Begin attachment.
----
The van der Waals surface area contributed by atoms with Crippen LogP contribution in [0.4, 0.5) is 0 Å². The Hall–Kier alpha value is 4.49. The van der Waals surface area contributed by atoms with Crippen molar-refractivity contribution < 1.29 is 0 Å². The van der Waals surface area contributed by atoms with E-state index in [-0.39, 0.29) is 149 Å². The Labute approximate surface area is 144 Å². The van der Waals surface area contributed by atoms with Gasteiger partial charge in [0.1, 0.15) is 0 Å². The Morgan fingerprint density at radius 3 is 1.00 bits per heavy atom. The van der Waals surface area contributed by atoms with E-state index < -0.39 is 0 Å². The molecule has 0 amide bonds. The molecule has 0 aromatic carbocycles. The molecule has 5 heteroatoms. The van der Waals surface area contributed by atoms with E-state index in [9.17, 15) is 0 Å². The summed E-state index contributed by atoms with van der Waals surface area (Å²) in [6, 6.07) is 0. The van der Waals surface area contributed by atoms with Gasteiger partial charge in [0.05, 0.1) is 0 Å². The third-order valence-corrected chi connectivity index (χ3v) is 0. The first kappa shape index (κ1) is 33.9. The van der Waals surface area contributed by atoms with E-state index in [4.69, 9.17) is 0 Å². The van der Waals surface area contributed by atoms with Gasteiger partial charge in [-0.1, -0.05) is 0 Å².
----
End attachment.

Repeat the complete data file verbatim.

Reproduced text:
The van der Waals surface area contributed by atoms with Crippen LogP contribution in [0.4, 0.5) is 0 Å². The Hall–Kier alpha value is 4.49. The van der Waals surface area contributed by atoms with Crippen molar-refractivity contribution < 1.29 is 0 Å². The van der Waals surface area contributed by atoms with E-state index in [-0.39, 0.29) is 149 Å². The Labute approximate surface area is 144 Å². The van der Waals surface area contributed by atoms with Gasteiger partial charge in [0.1, 0.15) is 0 Å². The Morgan fingerprint density at radius 3 is 1.00 bits per heavy atom. The van der Waals surface area contributed by atoms with E-state index < -0.39 is 0 Å². The molecule has 0 amide bonds. The molecule has 0 aromatic carbocycles. The molecule has 5 heteroatoms. The van der Waals surface area contributed by atoms with E-state index in [9.17, 15) is 0 Å². The summed E-state index contributed by atoms with van der Waals surface area (Å²) in [6, 6.07) is 0. The van der Waals surface area contributed by atoms with Gasteiger partial charge in [0.05, 0.1) is 0 Å². The third-order valence-corrected chi connectivity index (χ3v) is 0. The first kappa shape index (κ1) is 33.9. The van der Waals surface area contributed by atoms with E-state index in [4.69, 9.17) is 0 Å². The van der Waals surface area contributed by atoms with Gasteiger partial charge in [-0.1, -0.05) is 0 Å².